With F07 $34 m EBITDA:
Minus $14 D&A (D&A was $4.5 m for 3Q06 with about $1 m related to 6 smaller vessels, which implies D&A of about $3.5 per quarter for 2007)
Minus $7 INT (INT of $2.1 m for 3Q06 with average cost of debt of 5.4% and to pay down $22 m in debt in 4Q06)
No taxes (based in Bermuda)
Implies NI of $13 m
Implies EPS of $1.35 with 9.6 m FDS (14% earnings yield)
Add back $14 m D&A
Subtract Maintenance Capex of $1.75 m (dry-docking, per company)
Implies FCF of $25.3 m, or FCF of $2.6 per share (29% FCF yield)
As a check, MCX CEO confirmed that the company should do at least $34 m in EBITDA in 2007 (higher than Street estimates of $27 m EBITDA from two small banks, which we believe are overly pessimistic). A multiple of 6.5 times F07 EBITDA of $34 m plus cash of $10.6 m (at end of 3Q06) plus $24.4 m cash from recent transaction plus $18 m for non-fully owned vessels plus $5.4 m in equity stake minus debt of $133.5 m ($155.7 m minus $22.2 in debt pay down), with 9.6 m FDS, implies a target price of $15.2 (68% upside).
Halt in LPG exports from Arabian Gulf: temporary decline in VLGC spot rates
In early December, rates for 70,000 cbm vessels (VLGCs) plunged about 35% due to the Saudi Arabia (the largest exporter of LPG) announcement that it will not ship spot LPG in the month of December. As a result, competitor Bergesen put five of its VLGCs on “semi-lay-up” (i.e. off the market) to save on crew costs. The immediate decline in VLGC rates has caused some alarm among investors and depressed the shares of LPG vessel operators: MCX, StealthGass (GASS) and Bergesen Worldwide (GAS NO).

In the case of MCX, we think the sell-of is overdone. Two of MCX’s three VLGCs are on long-term contracts (expiring in 2010) and are not subject to the volatile movements in spot rates; only one vessel (La Forge) is subject to the weakness in spot rates. In addition, both MCX management and industry sources feel that this situation is a short-term event that will dissipate in early 2007 as Saudi Arabia recommences LPG spot shipments and rates pick up during the seasonally strong winter period. The fact that rates for medium and smaller sized LPG vessels remain firm indicates that it is likely a one-time and short-term event and not related to a downturn in worldwide LPG supply. Historically (since 1995), VLGC rates have been very volatile, with lows under $10,000 a day and highs above $40,000 a day. However, the average VLGC rate since 1995 has been quite constant, at around $27,000 a day, which bodes well for long-term VLGC charters.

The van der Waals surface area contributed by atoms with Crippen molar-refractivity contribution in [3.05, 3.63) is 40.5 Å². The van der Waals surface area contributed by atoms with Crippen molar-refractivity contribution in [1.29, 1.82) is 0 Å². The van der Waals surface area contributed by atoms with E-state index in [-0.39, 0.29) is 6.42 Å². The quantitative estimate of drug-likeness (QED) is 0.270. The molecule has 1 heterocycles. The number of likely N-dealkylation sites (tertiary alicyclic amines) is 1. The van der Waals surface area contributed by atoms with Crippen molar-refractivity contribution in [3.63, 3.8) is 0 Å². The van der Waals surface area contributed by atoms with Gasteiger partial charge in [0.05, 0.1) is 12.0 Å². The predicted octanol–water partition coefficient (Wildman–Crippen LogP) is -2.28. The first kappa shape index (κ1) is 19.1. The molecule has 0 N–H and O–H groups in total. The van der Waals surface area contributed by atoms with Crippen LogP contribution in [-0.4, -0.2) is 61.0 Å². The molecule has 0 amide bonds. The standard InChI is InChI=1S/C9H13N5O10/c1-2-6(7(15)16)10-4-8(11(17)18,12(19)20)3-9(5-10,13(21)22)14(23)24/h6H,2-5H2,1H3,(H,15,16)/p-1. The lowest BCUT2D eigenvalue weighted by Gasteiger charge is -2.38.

Meanwhile, supply of seaborne LPG (which equates to demand for LPG vessels) continues to rise about 8% a year. About 25% of global LPG demand requires sea transportation. Importantly, demand for sea transportation of LPG should continue to rise over time due to: 1) Kyoto treaty (which places restrictions on LPG flaring); 2) High cost of storing LPG locally and 3) Increase in LNG output (LPG is a by-product).

 By comparison, the supply of LPG vessels (before retirements) will increase about 6% in 2007 and 15% in 2008. This new supply will be partially offset by retirements of old vessels. Overall, the increase in LPG supply (demand for LPG vessels) appears to be roughly in-line with the expected increase in LPG vessels over the next 2-3 years, which should support current day rates.

1.       No direct public comparable; LPG vessels are a niche industry (fewer than 1,000 vessels, which is less than 2% of worldwide vessels); StealthGas (GASS) owns LPG vessels but has a different vessel profile (smaller vessels); Bergesen Worldwide (GAS NO) owns both LPG and LNG vessels and has considerable spot LPG exposure;
2.       MCX fleet on the older side (21 years on average, with a typical useful life of 30-35 years)
3.       Thinly traded; Navalmar (U.K. company that owns a fleet of drybulk carriers and acquired 20% of MCX from V.Ships at $9 per share) owns 47%
1.       Higher EPS and FCF in 2007 (partly due to less dry-docking)
2.       Significant discount to NAV, which is growing due to cash generation
3.       Acquisition candidate
4.       More transparency in future earnings releases (breakdowns by vessel category)
5.       Further accretive transactions
6.       Increased dividends


1. Higher EPS and FCF in 2007 (partly due to less dry-docking)

2. Significant discount to NAV, which is growing due to cash generation

3. Acquisition candidate

4. More transparency in future earnings releases (breakdowns by vessel category)

5. Further accretive transactions

6. Increased dividends